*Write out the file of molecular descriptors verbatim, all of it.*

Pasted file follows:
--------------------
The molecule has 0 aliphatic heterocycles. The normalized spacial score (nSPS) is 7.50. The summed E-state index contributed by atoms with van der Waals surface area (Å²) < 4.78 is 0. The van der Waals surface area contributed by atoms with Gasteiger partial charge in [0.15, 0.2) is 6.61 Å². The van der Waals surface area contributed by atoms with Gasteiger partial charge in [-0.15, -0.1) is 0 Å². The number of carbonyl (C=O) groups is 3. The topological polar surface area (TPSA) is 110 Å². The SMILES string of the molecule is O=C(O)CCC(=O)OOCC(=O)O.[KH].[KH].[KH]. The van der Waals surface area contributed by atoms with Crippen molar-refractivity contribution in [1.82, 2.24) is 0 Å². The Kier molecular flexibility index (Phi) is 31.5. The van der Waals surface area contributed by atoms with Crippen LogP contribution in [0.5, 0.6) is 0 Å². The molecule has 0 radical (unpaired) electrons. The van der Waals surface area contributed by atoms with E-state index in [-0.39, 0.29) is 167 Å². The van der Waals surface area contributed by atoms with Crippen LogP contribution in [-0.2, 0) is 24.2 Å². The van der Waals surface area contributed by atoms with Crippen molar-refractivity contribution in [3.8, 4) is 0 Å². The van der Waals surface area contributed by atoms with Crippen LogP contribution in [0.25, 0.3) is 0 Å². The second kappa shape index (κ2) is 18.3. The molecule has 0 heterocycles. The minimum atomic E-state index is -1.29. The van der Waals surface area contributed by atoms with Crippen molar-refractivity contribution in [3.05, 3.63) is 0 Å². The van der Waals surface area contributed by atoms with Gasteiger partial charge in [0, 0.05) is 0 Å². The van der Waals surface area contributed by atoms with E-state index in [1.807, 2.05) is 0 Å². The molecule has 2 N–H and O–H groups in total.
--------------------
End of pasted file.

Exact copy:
The molecule has 0 aliphatic heterocycles. The normalized spacial score (nSPS) is 7.50. The summed E-state index contributed by atoms with van der Waals surface area (Å²) < 4.78 is 0. The van der Waals surface area contributed by atoms with Gasteiger partial charge in [0.15, 0.2) is 6.61 Å². The van der Waals surface area contributed by atoms with Gasteiger partial charge in [-0.15, -0.1) is 0 Å². The number of carbonyl (C=O) groups is 3. The topological polar surface area (TPSA) is 110 Å². The SMILES string of the molecule is O=C(O)CCC(=O)OOCC(=O)O.[KH].[KH].[KH]. The van der Waals surface area contributed by atoms with Crippen molar-refractivity contribution in [1.82, 2.24) is 0 Å². The Kier molecular flexibility index (Phi) is 31.5. The van der Waals surface area contributed by atoms with Crippen LogP contribution in [0.5, 0.6) is 0 Å². The molecule has 0 radical (unpaired) electrons. The van der Waals surface area contributed by atoms with E-state index in [-0.39, 0.29) is 167 Å². The van der Waals surface area contributed by atoms with Crippen LogP contribution in [-0.2, 0) is 24.2 Å². The van der Waals surface area contributed by atoms with Crippen molar-refractivity contribution in [3.8, 4) is 0 Å². The van der Waals surface area contributed by atoms with Crippen LogP contribution in [0.25, 0.3) is 0 Å². The second kappa shape index (κ2) is 18.3. The molecule has 0 heterocycles. The minimum atomic E-state index is -1.29. The van der Waals surface area contributed by atoms with Crippen molar-refractivity contribution in [3.05, 3.63) is 0 Å². The van der Waals surface area contributed by atoms with Gasteiger partial charge in [0, 0.05) is 0 Å². The van der Waals surface area contributed by atoms with E-state index in [1.807, 2.05) is 0 Å². The molecule has 2 N–H and O–H groups in total.